Mandelbrot Zooms: If you magnified a hydrogen atom to the size of the observable Universe, that would be a magnification of about 10^{36}. Some of these zooms go way way way beyond that…
Image gallery of a zoom sequence (wikipedia)
The Mandelbrot set shows more intricate detail the closer one looks or magnifies the image, usually called “zooming in”. The following example of an image sequence zooming to a selected c value gives an impression of the infinite richness of different geometrical structures, and explains some of their typical rules.
The magnification of the last image relative to the first one is about 10,000,000,000 to 1. Relating to an ordinary monitor, it represents a section of a Mandelbrot set with a diameter of 4 million kilometres. Its border would show an astronomical number of different fractal structures.
The seahorse “body” is composed by 25 “spokes” consisting of two groups of 12 “spokes” each and one “spoke” connecting to the main cardioid. These two groups can be attributed by some kind of metamorphosis to the two “fingers” of the “upper hand” of the Mandelbrot set; therefore, the number of “spokes” increases from one “seahorse” to the next by 2; the “hub” is a socalled Misiurewicz point. Between the “upper part of the body” and the “tail” a distorted small copy of the Mandelbrot set called satellite may be recognized.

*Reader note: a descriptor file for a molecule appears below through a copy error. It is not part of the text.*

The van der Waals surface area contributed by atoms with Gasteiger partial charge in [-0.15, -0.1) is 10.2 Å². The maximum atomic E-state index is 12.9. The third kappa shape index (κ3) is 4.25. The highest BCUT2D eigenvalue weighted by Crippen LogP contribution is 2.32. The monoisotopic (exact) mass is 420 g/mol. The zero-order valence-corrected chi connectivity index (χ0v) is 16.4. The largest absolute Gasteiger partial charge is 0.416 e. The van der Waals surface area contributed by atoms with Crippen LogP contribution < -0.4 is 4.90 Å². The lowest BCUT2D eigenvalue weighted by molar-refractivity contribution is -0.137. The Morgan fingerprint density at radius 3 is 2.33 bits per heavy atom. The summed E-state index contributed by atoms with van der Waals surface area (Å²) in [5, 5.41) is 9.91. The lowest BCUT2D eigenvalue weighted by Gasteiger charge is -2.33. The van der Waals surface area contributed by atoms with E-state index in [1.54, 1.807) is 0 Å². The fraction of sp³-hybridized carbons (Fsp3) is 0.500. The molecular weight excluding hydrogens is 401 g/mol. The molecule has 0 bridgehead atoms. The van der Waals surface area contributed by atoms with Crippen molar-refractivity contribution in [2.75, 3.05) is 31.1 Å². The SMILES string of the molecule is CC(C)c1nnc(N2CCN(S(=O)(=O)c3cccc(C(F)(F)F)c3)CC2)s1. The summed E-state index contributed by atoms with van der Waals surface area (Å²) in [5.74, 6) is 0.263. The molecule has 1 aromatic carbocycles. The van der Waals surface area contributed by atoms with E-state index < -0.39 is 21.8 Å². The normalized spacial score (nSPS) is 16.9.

Part of the “tail” — there is only one path consisting of the thin structures that lead through the whole “tail”. This zigzag path passes the “hubs” of the large objects with 25 “spokes” at the inner and outer border of the “tail”; thus the Mandelbrot set is asimply connected set, which means there are no islands and no loop roads around a hole.

Satellite. The two “seahorse tails” are the beginning of a series of concentric crowns with the satellite in the center.Open this location in an interactive viewer.

In the outer part of the appendices islands of structures may be recognized; they have a shape like Julia sets J_{c}; the largest of them may be found in the center of the “doublehook” on the right side.
The islands above seem to consist of infinitely many parts like Cantor sets, as is actually the case for the corresponding Julia set J_{c}. However they are connected by tiny structures so that the whole represents a simply connected set. The tiny structures meet each other at a satellite in the center that is too small to be recognized at this magnification. The value of c for the corresponding J_{c} is not that of the image center but, relative to the main body of the Mandelbrot set, has the same position as the center of this image relative to the satellite shown in the 6th zoom step.
One thought on “Mandelbrot Zooms”